Implied Warranties for New Homes

Question: Four years ago we bought a new home in Buckeye from a homebuilder. Last week during heavy rainfall we had a major roof leak. The next day, when we called the homebuilder’s sales representative that sold the home to us, she said that we only had a two-year warranty for our home. She then said that, similar to a two-year warranty for an automobile battery or tires, the homebuilder had no obligation four years later to do any roof repairs. Is our sales representative correct?

Answer: No. Under centuries old English and American common law, a homebuilder impliedly warranted forever the proper construction of a home. In other words, the homebuilder had to do repairs for a construction defect for an unlimited period of time after closing of the sale of the home. In 1991 the Arizona Court of Appeals ruled that a homebuilder had an implied warranty of construction to repair defective stucco on a home built twelve years earlier. 169 Ariz. 110. The Arizona legislature then adopted A.R.S. § 12-552 that limited this implied warranty of construction to eight years. Bottom line: Under the statutory eight-year implied warranty, your home builder will probably now be responsible to make roof repairs four years after building your Buckeye home.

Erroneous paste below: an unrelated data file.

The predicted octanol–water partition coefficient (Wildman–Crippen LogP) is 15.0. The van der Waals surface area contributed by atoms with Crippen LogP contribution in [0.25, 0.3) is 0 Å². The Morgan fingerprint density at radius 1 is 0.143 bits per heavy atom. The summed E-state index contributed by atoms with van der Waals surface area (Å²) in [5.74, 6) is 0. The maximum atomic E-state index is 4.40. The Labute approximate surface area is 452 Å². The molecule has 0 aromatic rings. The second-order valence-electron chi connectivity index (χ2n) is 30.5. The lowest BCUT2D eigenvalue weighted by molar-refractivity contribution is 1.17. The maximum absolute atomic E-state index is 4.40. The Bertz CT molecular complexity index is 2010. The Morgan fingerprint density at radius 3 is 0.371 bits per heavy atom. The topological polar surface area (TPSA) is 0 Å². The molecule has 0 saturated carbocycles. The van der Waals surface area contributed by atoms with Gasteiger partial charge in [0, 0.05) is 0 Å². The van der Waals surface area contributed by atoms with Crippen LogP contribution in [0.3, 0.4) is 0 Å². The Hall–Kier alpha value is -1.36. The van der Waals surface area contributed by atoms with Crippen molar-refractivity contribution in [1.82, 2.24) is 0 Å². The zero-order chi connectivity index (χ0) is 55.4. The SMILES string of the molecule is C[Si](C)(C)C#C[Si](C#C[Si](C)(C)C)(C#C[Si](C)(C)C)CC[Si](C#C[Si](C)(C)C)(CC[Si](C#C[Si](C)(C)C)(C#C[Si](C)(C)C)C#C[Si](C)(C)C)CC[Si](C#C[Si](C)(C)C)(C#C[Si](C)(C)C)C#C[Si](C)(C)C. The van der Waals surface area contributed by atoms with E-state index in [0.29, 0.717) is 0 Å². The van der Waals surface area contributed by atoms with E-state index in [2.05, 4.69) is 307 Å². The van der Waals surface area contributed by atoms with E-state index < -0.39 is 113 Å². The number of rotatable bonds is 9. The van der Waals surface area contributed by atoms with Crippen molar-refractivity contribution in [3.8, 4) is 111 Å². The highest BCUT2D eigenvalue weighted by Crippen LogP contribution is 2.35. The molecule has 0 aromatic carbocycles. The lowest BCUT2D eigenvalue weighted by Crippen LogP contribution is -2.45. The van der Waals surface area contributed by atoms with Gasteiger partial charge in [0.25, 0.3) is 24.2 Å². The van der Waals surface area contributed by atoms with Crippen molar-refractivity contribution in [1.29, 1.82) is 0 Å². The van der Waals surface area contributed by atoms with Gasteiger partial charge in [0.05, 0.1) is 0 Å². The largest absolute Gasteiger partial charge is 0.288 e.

Note: To further limit the liability of homebuilders for defective construction of a home, in 2002 the Arizona legislature passed the Purchaser Dwelling Act, A.R.S. § 12-1361, et seq., which limits the claim of a home buyer against the homebuilder for a construction defect, e.g., the home buyer waives the right to a jury trial.

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